Thereupon, at around 7 o'clock, the Stockhausen Brigade advanced in full strength along the Chaussee towards Frohnhofen. In the meantime, however, Wrangel had pushed the remaining two battalions of Regiment No. 15 , which were encamped on the western edge of Laufach, behind the wings of the outpost position. Again the attack was stopped by the Prussian fire. Several attacks carried out from a deep depression in front of the Prussian front were shot down. The wounded and the dying gathered in the valley. To the north of it, the 4th regiment , which was deployed in the second meeting and swung to the left, managed to break into Fronhofen near the bowling alley. The attackers who broke in did not only get caught in the close range of the defenders in the village, but were also shot at from the north and south by advancing rifle lines and by two batteries driven north and south-west of Wendelstein on the heights. The provided at Wendelstein Prussian Reserve , consisting of the two remaining battalions of the Regiment. 55, then went to the counter-attack and urged the alaq at the bowling alley of the inn Hesse after a short melee of Frohnhofen before the second meeting of the fourth (Hessian) regiment could come up for reinforcement. The two squadrons of cavalry positioned behind the attacking Hessian brigade were not used and returned with the infantry. The Prussian riflemen and a squadron of hussars then carefully chased the Hessian troops to Weiberhof until they were shot at by the two remaining battalions of Freys from Geißenberg and Weiberhof. With their fire they drove away the battery on the Geißenberg and after the Hessian rearguard had withdrawn they captured the baggage that had been left in Weiberhof at around 8 a.m. The Hessian losses before Frohnhofen were significant. The Prussian needle guns fired 175 dead and 394 wounded , while the Prussians , who mainly fought from covered positions, suffered only 65 dead and wounded. In addition, there are 124 captured Hessian soldiers.


The expulsion of the Hessian troops from the narrow area near Weiberhof created favorable conditions for the unification of the Prussian marching columns, and the battle that lasted until late in the evening had caused heavy losses for the Hessian division. The Hessian regiments withdrew to Aschaffenburg, where no provisions had been made for their accommodation. So the next day, when they tried in vain with an Austrian brigade in the battle of Aschaffenburg to prevent the 13th Division from crossing the Main , they entered the battle under the impression of the previous day's defeat. With the crossing of the Main, the operations of the Prussian troops against the VIII Federal Corps no longer faced any major terrain obstacles. The way to Frankfurt and Darmstadt was free for the Prussians . The Hessian Grand Duke Ludwig and his government fled to Munich.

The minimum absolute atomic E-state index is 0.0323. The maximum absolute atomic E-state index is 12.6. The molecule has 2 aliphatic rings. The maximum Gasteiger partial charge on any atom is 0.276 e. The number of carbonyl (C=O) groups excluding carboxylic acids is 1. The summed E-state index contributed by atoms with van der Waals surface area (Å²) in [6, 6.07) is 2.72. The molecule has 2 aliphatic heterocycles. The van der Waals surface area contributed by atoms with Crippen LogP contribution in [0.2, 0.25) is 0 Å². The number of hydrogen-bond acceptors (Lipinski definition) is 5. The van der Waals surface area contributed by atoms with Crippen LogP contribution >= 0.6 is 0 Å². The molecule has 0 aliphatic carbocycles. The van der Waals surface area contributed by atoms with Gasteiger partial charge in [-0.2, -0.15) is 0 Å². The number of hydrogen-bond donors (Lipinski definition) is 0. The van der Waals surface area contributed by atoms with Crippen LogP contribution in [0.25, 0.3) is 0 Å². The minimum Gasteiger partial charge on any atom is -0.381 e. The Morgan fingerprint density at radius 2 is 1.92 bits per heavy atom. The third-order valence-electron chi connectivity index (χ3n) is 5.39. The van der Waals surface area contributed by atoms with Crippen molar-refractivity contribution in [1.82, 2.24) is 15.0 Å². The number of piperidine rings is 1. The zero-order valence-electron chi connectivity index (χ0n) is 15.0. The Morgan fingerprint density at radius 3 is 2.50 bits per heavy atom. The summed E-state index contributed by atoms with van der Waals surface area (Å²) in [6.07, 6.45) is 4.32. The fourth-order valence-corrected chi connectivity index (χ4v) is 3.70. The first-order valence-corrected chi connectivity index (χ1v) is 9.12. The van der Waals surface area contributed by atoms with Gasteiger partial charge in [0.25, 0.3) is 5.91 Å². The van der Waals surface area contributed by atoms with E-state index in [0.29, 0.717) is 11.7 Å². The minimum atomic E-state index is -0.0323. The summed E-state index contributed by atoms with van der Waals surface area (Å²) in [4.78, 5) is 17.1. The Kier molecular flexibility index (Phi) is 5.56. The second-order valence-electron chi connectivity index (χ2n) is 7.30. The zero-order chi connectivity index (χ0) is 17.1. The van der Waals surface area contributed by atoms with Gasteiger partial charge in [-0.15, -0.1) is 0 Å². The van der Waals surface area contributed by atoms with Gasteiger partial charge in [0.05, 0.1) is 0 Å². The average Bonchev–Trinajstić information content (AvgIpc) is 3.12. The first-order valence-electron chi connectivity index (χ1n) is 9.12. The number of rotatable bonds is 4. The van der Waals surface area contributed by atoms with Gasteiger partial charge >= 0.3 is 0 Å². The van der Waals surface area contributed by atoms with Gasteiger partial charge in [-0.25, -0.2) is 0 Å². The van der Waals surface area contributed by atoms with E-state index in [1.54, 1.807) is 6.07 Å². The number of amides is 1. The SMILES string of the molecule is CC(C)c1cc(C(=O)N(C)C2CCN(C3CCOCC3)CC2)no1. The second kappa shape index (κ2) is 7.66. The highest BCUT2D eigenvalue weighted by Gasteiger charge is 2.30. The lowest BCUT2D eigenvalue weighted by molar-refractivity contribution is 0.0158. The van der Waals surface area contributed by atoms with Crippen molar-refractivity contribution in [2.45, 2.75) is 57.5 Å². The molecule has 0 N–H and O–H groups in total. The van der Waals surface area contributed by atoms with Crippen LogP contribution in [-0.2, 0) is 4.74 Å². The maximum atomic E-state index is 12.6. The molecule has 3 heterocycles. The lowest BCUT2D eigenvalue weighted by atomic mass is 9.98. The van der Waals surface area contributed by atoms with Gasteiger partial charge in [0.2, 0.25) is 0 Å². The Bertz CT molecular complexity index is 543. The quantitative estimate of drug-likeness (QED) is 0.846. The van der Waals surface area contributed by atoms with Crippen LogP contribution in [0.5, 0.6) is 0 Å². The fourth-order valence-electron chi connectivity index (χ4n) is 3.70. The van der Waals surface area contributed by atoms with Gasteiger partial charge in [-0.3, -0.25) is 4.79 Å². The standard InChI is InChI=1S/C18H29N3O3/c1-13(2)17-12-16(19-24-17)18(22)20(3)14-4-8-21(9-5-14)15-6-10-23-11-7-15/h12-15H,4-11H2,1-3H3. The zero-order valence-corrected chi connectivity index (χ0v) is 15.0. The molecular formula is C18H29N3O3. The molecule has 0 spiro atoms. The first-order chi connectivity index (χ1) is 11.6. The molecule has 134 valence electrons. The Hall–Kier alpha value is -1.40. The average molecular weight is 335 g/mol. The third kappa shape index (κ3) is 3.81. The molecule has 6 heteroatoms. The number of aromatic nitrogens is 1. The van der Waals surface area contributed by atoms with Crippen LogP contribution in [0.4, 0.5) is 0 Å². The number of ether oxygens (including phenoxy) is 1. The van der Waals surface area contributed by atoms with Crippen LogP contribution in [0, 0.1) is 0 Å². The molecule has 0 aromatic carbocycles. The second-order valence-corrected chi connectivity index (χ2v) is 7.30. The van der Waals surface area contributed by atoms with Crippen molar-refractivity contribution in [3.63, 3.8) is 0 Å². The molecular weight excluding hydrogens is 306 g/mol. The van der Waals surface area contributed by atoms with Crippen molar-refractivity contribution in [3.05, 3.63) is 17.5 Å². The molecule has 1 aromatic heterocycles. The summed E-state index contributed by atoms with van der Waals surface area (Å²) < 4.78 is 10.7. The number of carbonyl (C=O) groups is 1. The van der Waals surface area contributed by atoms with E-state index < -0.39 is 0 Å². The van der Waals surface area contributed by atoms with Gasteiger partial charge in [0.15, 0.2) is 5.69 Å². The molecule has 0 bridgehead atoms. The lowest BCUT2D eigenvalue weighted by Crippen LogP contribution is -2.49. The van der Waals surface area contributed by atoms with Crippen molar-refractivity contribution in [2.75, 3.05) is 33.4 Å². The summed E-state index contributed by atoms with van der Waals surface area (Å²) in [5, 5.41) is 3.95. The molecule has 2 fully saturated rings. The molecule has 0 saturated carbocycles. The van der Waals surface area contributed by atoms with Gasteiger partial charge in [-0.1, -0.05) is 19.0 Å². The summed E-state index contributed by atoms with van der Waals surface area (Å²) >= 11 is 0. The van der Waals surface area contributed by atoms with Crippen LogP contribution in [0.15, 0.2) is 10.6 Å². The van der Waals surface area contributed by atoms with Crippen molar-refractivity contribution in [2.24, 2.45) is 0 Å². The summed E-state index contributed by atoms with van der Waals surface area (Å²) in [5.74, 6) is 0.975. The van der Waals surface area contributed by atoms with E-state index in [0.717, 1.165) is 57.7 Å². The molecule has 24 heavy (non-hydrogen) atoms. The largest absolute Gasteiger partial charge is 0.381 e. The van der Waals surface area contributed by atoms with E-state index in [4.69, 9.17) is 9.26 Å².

Frohnhofen itself resembled a hospital for days. A group of doctors and nurses from the Hessian field hospital, who later took care of the wounded, found them only poorly cared for in unfavorable hygienic circumstances. The care of the partly seriously wounded was assigned to the local population. It was not possible to transport the fallen Hessian soldiers away due to the summer temperatures and the associated rapid decomposition process of the corpses, which is why mass graves were dug right next to the bowling alley. After the end of the war, the Grand Duchy of Hesse erected memorial stones for the fallen here.

Personal consequences in the Hessian military

An investigation was initiated against a number of Hessian officers in connection with their behavior in the Frohnhofen field. The Hessian general von Stockhausen shot himself after the military disaster in which his son was killed. Lieutenant General Carl Freiherr Pergler von Perglas was dismissed as commander of the Hessian division on August 11, although this was officially done for health reasons. However, the general was held responsible for the defeat at Frohnhofen because, contrary to the orders of the corps commander, he had ordered an attack and after this order was given he left the battlefield. The Hessian War Minister Friedrich von Wachter asked on December 6, 1866 for his leave of absence, which then led to his replacement.